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Youth Are Ready To Take On The World

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Plan International Canada's Youth Advisory Council in the summer of 2015. Shrida Sahadevan pictured fourth from right (Photo: Plan International Canada).

Tomorrow's leaders - but also today's

Many people acknowledge youth to be the leaders of tomorrow and understand that we are the voices of the future; however, this International Youth Day (August 12), the world must recognize that youth leadership is also key to tackling the biggest issues facing the world today. Youth leaders are gradually being incorporated into various decision-making bodies.

Incorporating the voices of youth leaders will help to ensure that we are planning an inclusive, sustainable future for our country.

Just a few weeks ago, Prime Minister Justin Trudeau announced the creation of the Prime Minister's Youth Council, which will be comprised of 30 youth who will "provide non-partisan advice to the prime minister on national issues such as employment, access to education, building stronger communities as well as climate change and clean growth."

This is a stark contrast to many other places in the world, where youth are denied even the most basic necessities, let alone a say in the leadership of their community or nation. The formation of this council demonstrates the shift in thinking towards incorporating youth leadership, and the understanding that youth are uniquely situated to provide valuable insights on issues that Canada faces at a national level.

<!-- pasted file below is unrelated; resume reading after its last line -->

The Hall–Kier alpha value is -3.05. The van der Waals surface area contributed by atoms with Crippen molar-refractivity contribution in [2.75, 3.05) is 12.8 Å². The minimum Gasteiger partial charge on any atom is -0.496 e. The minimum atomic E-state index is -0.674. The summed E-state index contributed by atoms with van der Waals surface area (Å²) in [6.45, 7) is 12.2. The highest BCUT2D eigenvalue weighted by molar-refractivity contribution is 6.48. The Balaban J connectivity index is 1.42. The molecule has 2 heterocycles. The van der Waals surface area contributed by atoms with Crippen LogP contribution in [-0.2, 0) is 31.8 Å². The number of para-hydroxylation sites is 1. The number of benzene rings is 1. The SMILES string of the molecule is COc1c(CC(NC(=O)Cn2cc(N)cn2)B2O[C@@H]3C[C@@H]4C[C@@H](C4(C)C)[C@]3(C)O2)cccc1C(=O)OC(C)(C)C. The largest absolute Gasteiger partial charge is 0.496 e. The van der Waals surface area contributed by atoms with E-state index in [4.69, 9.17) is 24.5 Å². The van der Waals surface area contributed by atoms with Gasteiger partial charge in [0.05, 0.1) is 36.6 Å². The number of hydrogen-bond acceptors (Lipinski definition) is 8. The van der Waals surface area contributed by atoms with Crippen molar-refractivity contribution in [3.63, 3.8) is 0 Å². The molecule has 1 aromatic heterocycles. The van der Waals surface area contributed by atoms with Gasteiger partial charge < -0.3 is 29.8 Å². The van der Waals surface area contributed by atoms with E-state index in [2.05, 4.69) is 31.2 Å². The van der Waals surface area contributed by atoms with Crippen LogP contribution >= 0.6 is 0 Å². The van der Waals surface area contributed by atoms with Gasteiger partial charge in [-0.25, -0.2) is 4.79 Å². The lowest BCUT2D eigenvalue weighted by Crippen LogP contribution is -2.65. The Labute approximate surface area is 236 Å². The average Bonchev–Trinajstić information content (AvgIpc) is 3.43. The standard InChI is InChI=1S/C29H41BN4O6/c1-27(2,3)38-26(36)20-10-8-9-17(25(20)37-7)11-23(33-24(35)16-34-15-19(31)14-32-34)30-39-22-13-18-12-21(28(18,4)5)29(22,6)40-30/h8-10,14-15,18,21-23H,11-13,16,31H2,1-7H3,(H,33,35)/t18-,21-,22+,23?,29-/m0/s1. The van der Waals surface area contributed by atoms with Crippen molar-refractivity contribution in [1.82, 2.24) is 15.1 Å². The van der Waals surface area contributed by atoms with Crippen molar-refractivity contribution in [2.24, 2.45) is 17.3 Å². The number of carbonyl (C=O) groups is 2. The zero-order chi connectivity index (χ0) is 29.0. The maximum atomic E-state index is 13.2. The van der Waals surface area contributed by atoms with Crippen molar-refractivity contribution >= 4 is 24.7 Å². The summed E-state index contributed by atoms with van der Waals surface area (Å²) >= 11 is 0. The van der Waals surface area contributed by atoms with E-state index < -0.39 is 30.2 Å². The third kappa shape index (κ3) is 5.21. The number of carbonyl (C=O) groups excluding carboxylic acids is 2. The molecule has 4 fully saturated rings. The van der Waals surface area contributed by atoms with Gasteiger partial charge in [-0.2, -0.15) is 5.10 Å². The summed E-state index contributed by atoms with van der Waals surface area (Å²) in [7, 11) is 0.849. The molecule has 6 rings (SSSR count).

As a young leader with experience on a youth council, I can appreciate the unique opportunity this will provide, not just for the youth participating, but also the beneficiaries of their perspectives and leadership -- namely, Canadian citizens. Incorporating the voices of youth leaders will help to ensure that we are planning an inclusive, sustainable future for our country.

Unique perspectives for the problems we face

Through my experiences as a member of the Plan International Canada's Youth Advisory Council, I have encountered and worked with many types of youth leaders. We all have different reasons and drives for why we do what we do, but we are united by our passion for changing the world for the better.

In my time on the Youth Advisory Council, I have learned that youth are uniquely positioned to address the big issues that dominate our world. The Sustainable Development Goals (SDGs) are a plan for tackling these big issues, providing a list of 17 international development goals for the next 15 years.

Goal #5 is of particular interest to me, and speaks to the global need to achieve gender equality and empower women and girls. Making this goal a reality will require the eventual participation of everyone, regardless of age or gender. However, the impact of not achieving this goal will disproportionately affect young people because girls are the ones subjected to some of the worst inequalities (including lack of access to sanitation, education and health resources).

Simply put, my generation will bear witness to the long term effects of inaction on the global development priorities outlined by the SDGs -- so we should have a seat at the table when it comes to making decisions that will affect our futures.